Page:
Critical Infrastructure Entities Cautioned About Cyberattacks Performed by State-Sponsored Russian APT Actors

The Federal Bureau of Investigation (FBI), the National Security Agency (NSA), and the Cybersecurity and Infrastructure Security Agency (CISA) have given a joint alert to caution about the danger of Russian cyberattacks on critical infrastructures, such as medical care, government, energy and telecommunications markets.

“CISA, the FBI, and NSA advise the cybersecurity community, specifically critical infrastructure network defenders, to take up an increased state of consciousness and to perform proactive threat hunting,” stated the agencies in the alert.

The agencies have revealed facts involving the tactics, techniques, and procedures (TTPs) that Russian state-sponsored advanced persistent threat (APT) actors generally employed to acquire persistent access to systems for surveillance and detrimental cyberattacks.

Russian APT actors employ different techniques to breach perimeter defenses which include spear phishing, brute force attacks against accounts and systems with vulnerable security, and the exploitation of unpatched vulnerabilities, and have formerly targeted weak Pulse Secure Citrix, Vmware F5 Big-IP products, Microsoft Exchange, Cisco Router Fortigate VPNs, Oracle WebLogic Servers.

Russian APT actors have considerable cyber capabilities and are regarded to perform remarkably sophisticated attacks and keep a long-lasting presence in breached systems and cloud solutions, with first access, usually obtained utilizing legit credentials. Custom malware is frequently used on industrial control systems (ICS) and operational technology (OT) and the malware is utilized to exfiltrate sensitive information.

Every critical infrastructure entity was instructed to meticulously keep track of their networks and systems for indicators of malicious activity and take action to improve their cybersecurity defenses. Security experts were instructed to make and manage a cyber incident response program and adhere to cybersecurity guidelines for identity and access management.

Centralized log collection and tracking will make it simpler to check and discover dangers in a prompt way. Security groups must find network and host-based artifacts, examine authentication records for indications of a number of unsuccessful sign-in attempts throughout diverse accounts, and look at login failures making use of valid usernames. It is furthermore suggested to use security options capable of behavioral examination to distinguish suspicious system and account activity.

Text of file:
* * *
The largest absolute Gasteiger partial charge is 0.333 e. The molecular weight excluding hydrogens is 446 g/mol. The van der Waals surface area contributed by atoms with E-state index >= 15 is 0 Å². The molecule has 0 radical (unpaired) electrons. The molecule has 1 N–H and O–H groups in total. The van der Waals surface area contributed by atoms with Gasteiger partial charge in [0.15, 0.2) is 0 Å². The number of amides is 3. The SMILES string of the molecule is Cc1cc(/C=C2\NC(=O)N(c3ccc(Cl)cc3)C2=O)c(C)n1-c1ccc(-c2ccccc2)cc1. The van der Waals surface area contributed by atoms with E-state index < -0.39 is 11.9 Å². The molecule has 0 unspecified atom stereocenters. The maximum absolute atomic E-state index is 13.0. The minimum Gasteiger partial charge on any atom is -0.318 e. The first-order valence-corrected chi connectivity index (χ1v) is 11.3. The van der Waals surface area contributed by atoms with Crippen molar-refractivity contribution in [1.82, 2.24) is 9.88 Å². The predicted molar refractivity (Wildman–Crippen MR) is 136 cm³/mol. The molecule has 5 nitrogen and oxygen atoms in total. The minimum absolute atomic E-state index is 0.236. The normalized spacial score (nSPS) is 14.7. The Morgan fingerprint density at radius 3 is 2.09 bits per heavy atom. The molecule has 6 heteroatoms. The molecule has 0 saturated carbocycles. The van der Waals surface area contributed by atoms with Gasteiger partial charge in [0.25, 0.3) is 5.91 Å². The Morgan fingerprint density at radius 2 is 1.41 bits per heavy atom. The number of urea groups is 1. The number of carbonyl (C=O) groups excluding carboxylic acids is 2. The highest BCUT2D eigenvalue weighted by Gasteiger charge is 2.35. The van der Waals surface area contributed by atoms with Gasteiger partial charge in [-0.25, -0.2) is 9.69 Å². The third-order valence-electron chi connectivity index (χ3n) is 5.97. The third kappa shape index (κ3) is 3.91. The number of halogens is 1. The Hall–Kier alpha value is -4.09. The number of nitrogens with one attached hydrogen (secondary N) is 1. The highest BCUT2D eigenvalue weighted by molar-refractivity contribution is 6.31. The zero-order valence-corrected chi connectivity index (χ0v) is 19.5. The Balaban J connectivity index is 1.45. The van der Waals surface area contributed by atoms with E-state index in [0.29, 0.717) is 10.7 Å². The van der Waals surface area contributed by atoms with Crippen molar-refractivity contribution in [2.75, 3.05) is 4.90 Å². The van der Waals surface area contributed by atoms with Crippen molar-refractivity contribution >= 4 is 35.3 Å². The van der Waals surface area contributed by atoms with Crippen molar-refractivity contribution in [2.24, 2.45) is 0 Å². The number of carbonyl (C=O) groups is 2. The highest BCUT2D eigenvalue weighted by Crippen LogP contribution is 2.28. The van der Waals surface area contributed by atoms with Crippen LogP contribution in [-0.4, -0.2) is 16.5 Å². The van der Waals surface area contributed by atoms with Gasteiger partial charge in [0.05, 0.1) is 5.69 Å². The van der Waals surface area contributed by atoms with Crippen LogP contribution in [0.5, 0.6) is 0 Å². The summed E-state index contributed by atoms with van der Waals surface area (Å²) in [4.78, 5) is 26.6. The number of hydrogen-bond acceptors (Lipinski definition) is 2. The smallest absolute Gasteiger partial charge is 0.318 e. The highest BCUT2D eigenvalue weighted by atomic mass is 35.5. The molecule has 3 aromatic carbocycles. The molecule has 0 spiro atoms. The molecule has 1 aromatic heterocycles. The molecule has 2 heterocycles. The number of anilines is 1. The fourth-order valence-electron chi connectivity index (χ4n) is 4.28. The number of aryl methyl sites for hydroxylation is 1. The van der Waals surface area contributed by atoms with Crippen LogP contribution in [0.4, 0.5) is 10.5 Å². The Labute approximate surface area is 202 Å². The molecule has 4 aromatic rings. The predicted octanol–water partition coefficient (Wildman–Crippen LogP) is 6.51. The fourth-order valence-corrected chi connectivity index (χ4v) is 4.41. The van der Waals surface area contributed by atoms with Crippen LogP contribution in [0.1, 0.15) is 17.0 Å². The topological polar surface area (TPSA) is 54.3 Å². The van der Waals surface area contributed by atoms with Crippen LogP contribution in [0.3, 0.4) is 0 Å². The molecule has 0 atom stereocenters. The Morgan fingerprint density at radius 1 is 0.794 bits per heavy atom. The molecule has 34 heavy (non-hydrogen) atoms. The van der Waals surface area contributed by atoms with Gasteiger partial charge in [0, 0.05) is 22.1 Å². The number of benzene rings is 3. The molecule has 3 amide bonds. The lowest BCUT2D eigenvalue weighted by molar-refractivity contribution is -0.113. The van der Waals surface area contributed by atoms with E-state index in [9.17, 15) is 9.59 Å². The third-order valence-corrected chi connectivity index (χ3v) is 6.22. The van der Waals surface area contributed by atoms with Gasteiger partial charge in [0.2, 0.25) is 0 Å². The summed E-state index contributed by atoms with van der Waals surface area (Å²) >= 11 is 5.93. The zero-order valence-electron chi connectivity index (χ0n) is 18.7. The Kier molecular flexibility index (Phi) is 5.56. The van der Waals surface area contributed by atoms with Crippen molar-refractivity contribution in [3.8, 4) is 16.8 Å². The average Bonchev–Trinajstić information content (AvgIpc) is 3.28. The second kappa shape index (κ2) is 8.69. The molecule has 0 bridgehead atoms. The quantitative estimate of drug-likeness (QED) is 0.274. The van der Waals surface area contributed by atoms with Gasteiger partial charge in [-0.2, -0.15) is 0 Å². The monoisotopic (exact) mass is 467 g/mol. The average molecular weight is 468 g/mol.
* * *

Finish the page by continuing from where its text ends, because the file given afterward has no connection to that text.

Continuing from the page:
It is vital to employ network segmentation because this is going to help to control lateral movement inside breached networks and subnetworks in case the perimeter protection is compromised. Standard backups ought to be conducted, and backups must be tested to be sure data recovery is achievable. Backups ought to be saved offline and must not be accessible via the systems where the records are located.

In case of suspicious activity is discovered, impacted systems must be singled out from the system, backup information must be safeguarded by taking it off the internet, and information and artifacts must be compiled. If a cyberattack happens, critical infrastructure entities must consider having a third-party cybersecurity agency to support with response and recovery. Any attack must be reported to the FBI and CISA.

Though Russian APT actors have earlier concentrated their initiatives on attacks on government, utilities, and defense, there is a substantial danger of attacks on the medical care and pharmaceutical industries because of the COVID-19 outbreak. Russian state-sponsored APT actors still look for intellectual property linked to COVID-19 vaccines, research, testing and treatments, in addition to any clinical research information helping those areas.

The agencies have likewise given a reminder that the Department of State is having a Rewards for Justice Program, which gives a reward of around $10 million for information concerning international actors who are participating in malicious cyber activities, specifically cyberattacks versus U.S. critical infrastructure companies.

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Christine Garcia is the staff writer on Calculated HIPAA. Christine has several years experience in writing about healthcare sector issues with a focus on the compliance and cybersecurity issues. Christine has developed in-depth knowledge of HIPAA regulations. You can contact Christine at [email protected]. You can follow Christine on Twitter at https://twitter.com/ChrisCalHIPAA